Years ago LinkedIn was reliable and a useful business networking site. The suggestions from my international training clients indicate that it went downhill overseas after a major hack a few years back. Inside the U.S. it works fine, outside you can rarely get logged in or stay logged in long enough to get anything accomplished.

In order to grow, U.S.-based firms often fail to understand that international growth is where it's at. I began to offer international training services, in addition to serving my U.S customers, in 1986. Both customer bases are still growing but income from overseas assignments is always a reliable and lucrative source of income. The work actually compliments my U.S. training sessions. A firm once as large as LinkedIn definitely should already know this. My concern is that Microsoft is simply neglecting their acquisition or perhaps cutting back on investments in a service where only 25% of the members are active. Microsoft support for smaller clients has never been very good, I suppose this is the case now that LinkedIn is one of perhaps too many Microsoft products.

Saturday, June 03, 2017

Delting Disaster

On the morning of 21st December 1900, seven small open boats from Firth, Mossbank and Toft set off for the winter haddock fishing. They were some 32 kilometres (20 miles) away, between the Horse of Burravpoe and Da Snap, when they were caught in a sudden and severe gale from the north-west. Many were lost during the storm which came on in the space of five minutes. The fleet were scattered. One made it to Whalsay, Skerries and Lunning but the rest were lost.

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22 men were drowned, leaving 15 widows (5 of whom were pregnant), and 51 children. Firth was hit the hardest. Many of the men were great fishermen and the disaster devastated the Delting fishing industry, which never recovered. The women continued to work the crofts. Children grew up and moved away, leading to a rapid decline in population.

Friday, June 02, 2017

Jefferson v. Kushner

Various journalists and commentators have been comparing what Jared Kushner did, that is, attempt to set-up an illegal back channel to Putin, to actions taken by President Thomas Jefferson.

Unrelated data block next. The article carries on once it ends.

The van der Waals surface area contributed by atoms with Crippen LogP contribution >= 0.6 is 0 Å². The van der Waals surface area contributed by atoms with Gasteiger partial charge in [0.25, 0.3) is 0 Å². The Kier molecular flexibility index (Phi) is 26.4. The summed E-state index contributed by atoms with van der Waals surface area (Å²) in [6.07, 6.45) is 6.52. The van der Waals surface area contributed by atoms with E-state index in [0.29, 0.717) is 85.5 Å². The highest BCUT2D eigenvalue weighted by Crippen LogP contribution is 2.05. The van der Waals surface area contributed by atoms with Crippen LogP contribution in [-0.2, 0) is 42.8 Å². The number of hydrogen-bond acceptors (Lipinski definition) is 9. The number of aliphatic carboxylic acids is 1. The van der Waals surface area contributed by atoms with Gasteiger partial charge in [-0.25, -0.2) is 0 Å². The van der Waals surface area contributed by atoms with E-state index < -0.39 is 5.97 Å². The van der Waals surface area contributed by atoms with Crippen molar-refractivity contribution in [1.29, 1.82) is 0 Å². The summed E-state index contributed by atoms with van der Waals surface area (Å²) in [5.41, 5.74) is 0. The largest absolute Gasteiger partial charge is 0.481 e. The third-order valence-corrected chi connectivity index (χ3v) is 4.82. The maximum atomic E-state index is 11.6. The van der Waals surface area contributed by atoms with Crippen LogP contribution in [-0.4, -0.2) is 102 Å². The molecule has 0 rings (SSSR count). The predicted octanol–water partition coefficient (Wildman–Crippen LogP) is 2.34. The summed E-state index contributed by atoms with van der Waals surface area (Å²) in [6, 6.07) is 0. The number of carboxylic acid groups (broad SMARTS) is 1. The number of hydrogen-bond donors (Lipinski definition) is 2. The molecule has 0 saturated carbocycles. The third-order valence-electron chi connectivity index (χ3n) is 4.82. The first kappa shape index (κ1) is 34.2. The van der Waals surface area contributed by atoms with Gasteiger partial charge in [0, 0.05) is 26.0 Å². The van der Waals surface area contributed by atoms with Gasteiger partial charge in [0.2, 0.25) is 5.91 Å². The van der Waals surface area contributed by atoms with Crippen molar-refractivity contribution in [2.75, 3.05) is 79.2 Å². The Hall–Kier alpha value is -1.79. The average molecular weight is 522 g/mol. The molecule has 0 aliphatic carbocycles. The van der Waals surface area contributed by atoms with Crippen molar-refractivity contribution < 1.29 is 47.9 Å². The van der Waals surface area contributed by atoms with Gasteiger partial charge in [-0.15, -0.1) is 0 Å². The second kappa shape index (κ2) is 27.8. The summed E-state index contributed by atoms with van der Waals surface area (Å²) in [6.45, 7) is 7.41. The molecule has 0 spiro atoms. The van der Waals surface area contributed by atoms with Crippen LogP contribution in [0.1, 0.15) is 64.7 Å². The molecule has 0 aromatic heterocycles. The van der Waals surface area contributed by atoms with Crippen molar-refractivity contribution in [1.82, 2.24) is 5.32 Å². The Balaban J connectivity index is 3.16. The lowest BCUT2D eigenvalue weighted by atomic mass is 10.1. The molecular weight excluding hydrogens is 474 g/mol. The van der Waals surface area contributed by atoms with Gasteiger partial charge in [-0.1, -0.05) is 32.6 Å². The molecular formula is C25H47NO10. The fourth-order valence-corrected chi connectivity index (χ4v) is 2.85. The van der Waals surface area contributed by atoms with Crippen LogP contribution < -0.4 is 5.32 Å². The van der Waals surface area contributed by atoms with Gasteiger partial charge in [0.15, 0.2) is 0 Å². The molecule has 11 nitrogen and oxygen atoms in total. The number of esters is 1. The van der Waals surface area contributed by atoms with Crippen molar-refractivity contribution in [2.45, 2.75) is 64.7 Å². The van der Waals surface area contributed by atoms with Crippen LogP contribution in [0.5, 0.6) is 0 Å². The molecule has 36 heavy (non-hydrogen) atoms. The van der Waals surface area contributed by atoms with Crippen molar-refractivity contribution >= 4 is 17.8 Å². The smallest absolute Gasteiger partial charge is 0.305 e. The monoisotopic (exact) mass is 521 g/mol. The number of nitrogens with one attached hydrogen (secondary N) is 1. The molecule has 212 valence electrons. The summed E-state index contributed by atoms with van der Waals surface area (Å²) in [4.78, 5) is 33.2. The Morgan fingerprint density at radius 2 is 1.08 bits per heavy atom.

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Here is what a well-known documentary filmmaker* recently had to say about comparing Kushner and Jefferson:
  1.  President Jefferson himself was the communicator or "back channel" via the American Ambassador to France, Robert Livingston — not, say, his son-in-law Thomas Mann Randolph, an accomplished public servant Jefferson never dreamed of bringing into his own White House.
  2. Jefferson was the most experienced diplomat in the land — stark contrast — as Washington's former Secretary of State and Ambassador to France.
  3.  There was a paramount public purpose in the National Interest: the acquisition of New Orleans, control of the Mississippi, and acquisition of midwestern lands that would double the size of the U.S. — unlike Kremlingate. 
  4. The communication did NOT happen during the transition.
  5. There was no hint of conflict of interest — no equivalent to Vnesheconombank. Jefferson never personally profited from the Louisiana Purchase (a different president — ahem! — could have).
  6. Russia was not attempting to meddle in American elections circa 1800 — unlike in 2016.
  7. Above all, the influence was U.S.-to-France. With Flynn, Manafort, and possibly Kushner/Vnesheconombank, the "back channel" of influence may well be Russian influence over the U.S. 
*I have not included the individual's name here in order to avoid any deluge of responses in his/her email Inbox. This scholar merely shared these observations in a very public forum. I share them here, as a lifelong student of American history, for educational purposes only.